Grayson Morris and Tucker Smith completed a wire-to-wire win on Saturday to secure their second consecutive victory in the Mossy Oak Bassmaster High School National Championship presented by Academy Sports + Outdoors.
The duo, representing Briarwood Christian School of Birmingham, Ala., caught a three-day total of 15 bass that weighed 50 pounds, 1 ounce to earn a landmark win on Kentucky Lake here in the northwest corner of the Volunteer State.
The victory marks the first time a high school duo repeated as national champion.
The winners earned a $4,500 a scholarship, which will go toward their college education. Morris, 18, recently graduated from Briarwood and will compete for the University of Montevallo (Ala.) bass fishing team. Smith, 17, is a rising senior at Briarwood.
Morris and Smith staked an early lead in this year’s championship. Their limit of five bass on Thursday that weighed 19-11 was the heaviest of the tournament, and it gave them a lead of almost 2 pounds on the 300-boat field. They followed with an equally sound 17-11 limit on Friday which increased their margin to more than 4 pounds.
Morris and Smith came back to the pack on Saturday with a limit that weighed 12-11. Things could have been much worse for them, however, as they didn’t complete their limit until there was only 15 minutes of fishing time remaining. That followed the same anxiety-building pattern the duo faced all week, though late bites each day carried them to the championship.
“We had three fish at 10 o’clock today, which was better than the first three days,” Morris said. “So we thought we were making some progress. Tucker caught our fourth fish about an hour later, but then it just shut down completely.”
To catch their fifth keeper, Morris and Smith moved to an area with moving current. The change of scenery was key, and with only minutes to go, Morris caught the team’s fifth bass â€” a 3-pounder he boated with a 3/8-ounce jig (green pumpkin with a black/blue trailer). A moment later, Smith caught another bass that gave the team its only upgrade of the day.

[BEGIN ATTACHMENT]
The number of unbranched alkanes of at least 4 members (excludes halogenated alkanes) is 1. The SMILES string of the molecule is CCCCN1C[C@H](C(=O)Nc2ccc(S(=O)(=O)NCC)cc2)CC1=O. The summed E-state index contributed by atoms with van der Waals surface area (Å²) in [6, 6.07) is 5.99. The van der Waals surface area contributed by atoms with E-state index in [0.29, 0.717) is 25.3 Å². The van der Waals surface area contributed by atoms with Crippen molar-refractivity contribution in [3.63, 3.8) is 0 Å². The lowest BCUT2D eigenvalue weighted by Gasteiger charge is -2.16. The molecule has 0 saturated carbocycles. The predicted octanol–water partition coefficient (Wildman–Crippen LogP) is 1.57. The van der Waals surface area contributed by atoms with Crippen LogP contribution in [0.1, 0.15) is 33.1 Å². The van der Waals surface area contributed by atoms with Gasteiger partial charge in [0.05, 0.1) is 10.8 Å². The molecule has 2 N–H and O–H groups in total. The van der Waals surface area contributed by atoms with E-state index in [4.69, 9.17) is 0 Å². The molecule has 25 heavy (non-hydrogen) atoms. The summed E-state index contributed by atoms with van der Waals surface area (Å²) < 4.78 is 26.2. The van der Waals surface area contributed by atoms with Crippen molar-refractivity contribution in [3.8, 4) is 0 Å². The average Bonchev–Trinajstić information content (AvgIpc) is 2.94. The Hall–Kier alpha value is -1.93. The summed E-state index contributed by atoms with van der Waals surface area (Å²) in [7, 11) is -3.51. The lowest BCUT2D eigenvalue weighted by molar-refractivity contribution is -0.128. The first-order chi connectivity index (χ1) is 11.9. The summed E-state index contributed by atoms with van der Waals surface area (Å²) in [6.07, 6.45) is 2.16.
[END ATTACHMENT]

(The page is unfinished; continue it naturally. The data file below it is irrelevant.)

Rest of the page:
“It wasn’t much of a cull, but it eased our nerves a little bit,” Smith said.
The Briarwood team certainly needed those final strikes, because Mercedes Ellis and Gage Sherrod of Tennessee’s Henry County High were ready to apply pressure at the scales. The locals caught the big bag on Saturday, a 15-4 limit, that left them a mere 1-12 out of first place in the final standings.
Morris and Smith spent most of the week fishing in the back of the same creek they mastered en route to the 2018 title. They threw dark-colored jigs and Chatterbaits and caught their best bass in water as shallow as 2 feet. They worked the creek banks incessantly, trying to excite bites. There weren’t many of them this week, but Morris and Smith eventually found the right ones.
“We weren’t going to leave anything out there,” Smith said. “If we were going to finish second, we weren’t going down without a fight.”
Kentucky Lake was difficult on anglers this week. Only four of the final 12 teams caught limits Saturday, and three of the 12 didn’t catch a weighable fish. On Friday, 129 duos failed to weigh a fish, and on Thursday, 97 teams zeroed.
While many teams struggled, Ellis and Sherrod used their knowledge of the lake to amass 48-5 over three days. They weighed the heaviest bags on both Friday and Saturday.
Rounding out the top five teams are Tyler Finley and Hunter Jones, Mount Pleasant (Tenn.), third, 41-10; Christopher Capdeboscq and Sam Acosta, Northlake Christian School (La.), fourth, 37-14; and Daelyn Whaley and Lilly Smith, Abbeville High(S.C.), fifth, 32-8.
B.A.S.S. awarded nearly $24,000 in college scholarships to the Top 12 teams in the championship. In addition, Bethel University offered more than $500,000 in total scholarship money to the top 24 anglers should they decide to fish at the school located in nearby McKenzie, Tenn.
Taj White and Ethan Ryan of the Arizona High School B.A.S.S. Nation won $875 in scholarship money for catching the Big Bass of the Tournament â€“ a 6-14 largemouth they weighed Thursday.
Morris and Smith were awarded an additional $875 in scholarship funds for having the Big Bag of the Tournament. The money was originally awarded to Hunter Owens, a Natchitoches Central High School student (La.) who was part of the tandem that finished fourth in last year’s high school championship.
Owens was killed in a car accident earlier this year and B.A.S.S. wanted to award the unused scholarship to a deserving team. It was decided before the 2019 championship to present the money to the duo with the heaviest bag this week on Kentucky Lake.